Rav Ovadya Yosef, Sephardic Chief Rabbi of Israel at the time, published an article in the Torah she-be’al Peh journal entitled “Operation Entebbe in Halakha.” The article was later published in his responsa collection Yabia Omer (Vol. 10, CM 6). It is there, in an added footnote, that we learn that the teshuva was actually written during the crisis; Rav Ovadya was planning to advise the government as to his conclusions:
And when we were gathered together with the Torah sages to discuss this issue in terms of Halakha, in the midst of the discussions, the prime minister, Mr. Yitzhak Rabin, came to us and informed us of the news that the IDF had already succeeded in killing the evil terrorists and their assistants in Uganda, and releasing the kidnapped Jews, and that they were on their way to Eretz Yisrael.
I have read testimonies[4] that other rabbis, Rav Shach and Rav Kanievsky (the Steipler) met during those days and put together a pesak halakha to be sent to the prime minister, urging him to go ahead with the prisoner exchange.
Besides the famous discussion in Gittin about redeeming prisoners, Rav Ovadya discusses another question at great length: Is one permitted to put his life in danger in order to save others?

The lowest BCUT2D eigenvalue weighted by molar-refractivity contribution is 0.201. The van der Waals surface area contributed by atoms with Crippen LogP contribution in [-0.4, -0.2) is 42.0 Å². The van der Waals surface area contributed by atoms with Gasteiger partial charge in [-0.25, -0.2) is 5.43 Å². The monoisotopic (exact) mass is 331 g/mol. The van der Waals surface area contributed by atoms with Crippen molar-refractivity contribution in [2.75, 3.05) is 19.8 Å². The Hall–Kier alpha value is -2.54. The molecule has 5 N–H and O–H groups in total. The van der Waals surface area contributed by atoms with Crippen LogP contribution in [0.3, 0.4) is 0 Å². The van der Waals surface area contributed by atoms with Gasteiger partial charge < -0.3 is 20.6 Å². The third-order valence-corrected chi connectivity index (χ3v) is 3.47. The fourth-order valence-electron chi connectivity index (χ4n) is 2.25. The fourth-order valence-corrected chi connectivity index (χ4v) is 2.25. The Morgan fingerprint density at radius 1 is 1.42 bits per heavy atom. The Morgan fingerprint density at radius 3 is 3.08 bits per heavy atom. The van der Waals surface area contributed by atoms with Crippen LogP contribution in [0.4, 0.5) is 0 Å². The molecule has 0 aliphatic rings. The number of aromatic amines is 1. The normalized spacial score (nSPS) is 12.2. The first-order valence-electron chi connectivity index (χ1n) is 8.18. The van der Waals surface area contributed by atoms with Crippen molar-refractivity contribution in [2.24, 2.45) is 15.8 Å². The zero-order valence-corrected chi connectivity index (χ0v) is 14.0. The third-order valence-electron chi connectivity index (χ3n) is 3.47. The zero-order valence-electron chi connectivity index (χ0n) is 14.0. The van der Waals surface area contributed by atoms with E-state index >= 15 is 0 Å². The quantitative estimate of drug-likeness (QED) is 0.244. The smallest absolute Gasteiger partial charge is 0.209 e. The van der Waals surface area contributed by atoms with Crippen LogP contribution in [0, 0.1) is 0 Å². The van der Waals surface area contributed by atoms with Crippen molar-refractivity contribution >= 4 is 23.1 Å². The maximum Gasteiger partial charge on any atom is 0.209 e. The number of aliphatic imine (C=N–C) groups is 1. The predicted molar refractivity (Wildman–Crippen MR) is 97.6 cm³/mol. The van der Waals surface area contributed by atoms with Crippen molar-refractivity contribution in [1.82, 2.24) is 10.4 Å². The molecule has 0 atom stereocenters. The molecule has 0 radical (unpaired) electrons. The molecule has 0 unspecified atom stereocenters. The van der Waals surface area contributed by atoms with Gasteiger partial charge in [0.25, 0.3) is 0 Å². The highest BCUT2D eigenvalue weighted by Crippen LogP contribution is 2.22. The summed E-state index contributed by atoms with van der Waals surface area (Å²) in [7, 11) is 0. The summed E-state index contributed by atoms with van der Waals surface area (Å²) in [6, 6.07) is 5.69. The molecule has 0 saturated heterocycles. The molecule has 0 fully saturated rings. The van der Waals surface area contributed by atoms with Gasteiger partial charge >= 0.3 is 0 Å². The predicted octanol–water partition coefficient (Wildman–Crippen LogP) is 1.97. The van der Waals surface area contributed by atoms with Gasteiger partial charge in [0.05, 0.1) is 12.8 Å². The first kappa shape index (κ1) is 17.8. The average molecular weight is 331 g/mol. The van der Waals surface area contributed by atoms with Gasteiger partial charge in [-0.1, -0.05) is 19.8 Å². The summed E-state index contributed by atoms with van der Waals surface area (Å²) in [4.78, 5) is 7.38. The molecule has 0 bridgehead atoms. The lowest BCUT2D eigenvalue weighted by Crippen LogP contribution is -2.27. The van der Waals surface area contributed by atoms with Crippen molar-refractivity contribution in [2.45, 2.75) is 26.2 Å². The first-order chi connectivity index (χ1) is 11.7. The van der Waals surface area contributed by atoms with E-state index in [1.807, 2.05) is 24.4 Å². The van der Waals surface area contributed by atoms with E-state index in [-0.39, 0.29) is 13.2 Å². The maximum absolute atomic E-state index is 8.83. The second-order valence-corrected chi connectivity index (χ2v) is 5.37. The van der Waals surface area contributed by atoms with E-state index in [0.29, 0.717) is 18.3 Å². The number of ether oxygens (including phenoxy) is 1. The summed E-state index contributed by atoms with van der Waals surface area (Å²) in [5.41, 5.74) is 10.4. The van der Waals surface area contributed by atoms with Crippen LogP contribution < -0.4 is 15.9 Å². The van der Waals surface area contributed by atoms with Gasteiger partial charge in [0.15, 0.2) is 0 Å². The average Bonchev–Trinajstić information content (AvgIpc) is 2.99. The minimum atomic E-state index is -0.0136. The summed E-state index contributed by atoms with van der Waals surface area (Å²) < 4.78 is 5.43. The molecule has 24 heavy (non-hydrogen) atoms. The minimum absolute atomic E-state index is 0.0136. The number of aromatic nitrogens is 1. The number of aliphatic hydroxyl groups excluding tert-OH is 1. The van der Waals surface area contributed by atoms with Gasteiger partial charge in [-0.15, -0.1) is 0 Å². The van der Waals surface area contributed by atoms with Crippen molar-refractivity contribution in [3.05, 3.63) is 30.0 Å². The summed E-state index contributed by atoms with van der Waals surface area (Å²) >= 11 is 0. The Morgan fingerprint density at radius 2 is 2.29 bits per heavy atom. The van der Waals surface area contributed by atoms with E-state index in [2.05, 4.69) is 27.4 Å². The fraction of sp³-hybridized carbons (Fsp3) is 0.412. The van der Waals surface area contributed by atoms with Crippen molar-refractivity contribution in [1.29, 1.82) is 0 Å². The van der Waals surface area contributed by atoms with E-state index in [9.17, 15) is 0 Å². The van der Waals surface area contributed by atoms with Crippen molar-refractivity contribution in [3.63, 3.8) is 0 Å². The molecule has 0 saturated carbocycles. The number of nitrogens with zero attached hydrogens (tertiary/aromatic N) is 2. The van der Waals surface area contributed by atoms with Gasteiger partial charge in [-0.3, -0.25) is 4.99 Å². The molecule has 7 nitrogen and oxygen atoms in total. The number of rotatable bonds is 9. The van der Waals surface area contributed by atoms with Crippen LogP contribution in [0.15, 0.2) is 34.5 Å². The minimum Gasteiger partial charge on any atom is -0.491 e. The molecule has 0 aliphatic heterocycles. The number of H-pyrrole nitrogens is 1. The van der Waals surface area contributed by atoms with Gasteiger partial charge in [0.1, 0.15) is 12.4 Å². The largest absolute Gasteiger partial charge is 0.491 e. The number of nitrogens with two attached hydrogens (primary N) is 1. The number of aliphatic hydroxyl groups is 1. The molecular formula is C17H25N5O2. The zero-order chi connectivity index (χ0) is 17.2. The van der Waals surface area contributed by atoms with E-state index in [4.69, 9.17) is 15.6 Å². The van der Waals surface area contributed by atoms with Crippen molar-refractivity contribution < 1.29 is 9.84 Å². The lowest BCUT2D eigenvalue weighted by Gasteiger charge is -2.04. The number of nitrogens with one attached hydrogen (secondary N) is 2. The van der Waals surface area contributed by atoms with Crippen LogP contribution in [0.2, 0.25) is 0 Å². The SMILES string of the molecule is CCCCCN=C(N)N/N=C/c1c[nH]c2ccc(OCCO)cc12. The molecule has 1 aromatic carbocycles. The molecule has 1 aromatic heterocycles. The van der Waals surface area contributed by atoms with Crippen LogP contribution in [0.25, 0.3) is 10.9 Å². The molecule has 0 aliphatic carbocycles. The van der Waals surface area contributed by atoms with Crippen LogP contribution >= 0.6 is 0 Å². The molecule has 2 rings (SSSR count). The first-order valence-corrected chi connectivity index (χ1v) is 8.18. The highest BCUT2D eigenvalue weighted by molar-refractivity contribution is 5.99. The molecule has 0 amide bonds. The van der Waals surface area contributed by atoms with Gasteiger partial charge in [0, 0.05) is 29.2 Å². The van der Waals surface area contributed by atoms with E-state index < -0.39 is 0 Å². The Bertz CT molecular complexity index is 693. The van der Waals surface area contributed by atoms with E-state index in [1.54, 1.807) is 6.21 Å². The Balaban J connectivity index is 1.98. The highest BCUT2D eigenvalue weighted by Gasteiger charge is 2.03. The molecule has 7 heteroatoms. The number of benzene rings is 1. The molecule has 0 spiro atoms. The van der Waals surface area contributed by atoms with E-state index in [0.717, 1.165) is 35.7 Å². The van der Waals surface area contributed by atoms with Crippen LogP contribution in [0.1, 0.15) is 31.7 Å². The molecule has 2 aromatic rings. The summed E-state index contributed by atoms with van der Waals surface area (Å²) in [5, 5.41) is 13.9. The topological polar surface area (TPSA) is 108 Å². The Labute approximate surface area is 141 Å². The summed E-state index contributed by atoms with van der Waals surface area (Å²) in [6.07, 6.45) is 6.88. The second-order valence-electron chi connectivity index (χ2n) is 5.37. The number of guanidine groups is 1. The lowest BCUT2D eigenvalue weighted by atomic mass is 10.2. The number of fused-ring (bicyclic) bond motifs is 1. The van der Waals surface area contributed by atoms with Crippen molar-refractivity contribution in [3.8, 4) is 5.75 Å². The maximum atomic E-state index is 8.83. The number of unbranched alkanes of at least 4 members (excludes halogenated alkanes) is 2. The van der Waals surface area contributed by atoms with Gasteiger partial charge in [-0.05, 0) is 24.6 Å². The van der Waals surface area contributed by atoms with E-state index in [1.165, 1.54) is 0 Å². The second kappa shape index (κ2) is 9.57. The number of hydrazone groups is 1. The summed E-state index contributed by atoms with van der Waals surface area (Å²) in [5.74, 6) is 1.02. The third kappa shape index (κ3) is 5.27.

As it relates to our case, this question has two separate components: the first is whether or not the release of terrorists, which will definitely put other lives in danger, is permitted. The second asks whether soldiers are permitted to put their lives in imminent danger to save others.
Rav Ovadya explains that this question is debated amongst the Poskim and may even reflect an argument between the Talmud Bavli and Talmud Yerushalmi.
Rav Yosef Karo[5] cites the Hagahot Maimoniyot (based on the Yerushalmi), which states that one is obligated to take a risk, even putting one’s life in danger, to save others. Rav Karo explains that if the impending loss of life is certain (vadai), while the danger (sakana) to the would-be rescuer is subject to doubt (safek), the "certainty" of one's fellow takes precedence over the "doubtful" loss of one's own life. Rav Ovadya argues that normative Halakha follows the Bavli’s opinion: one is prohibited to endanger his own life to save others. Despite this, his conclusion is that under these circumstances, freeing terrorists for hostages is permitted since the danger to the hostages who face imminent execution is certain and immediate, while the danger to others as a result of the release of terrorists is merely doubtful.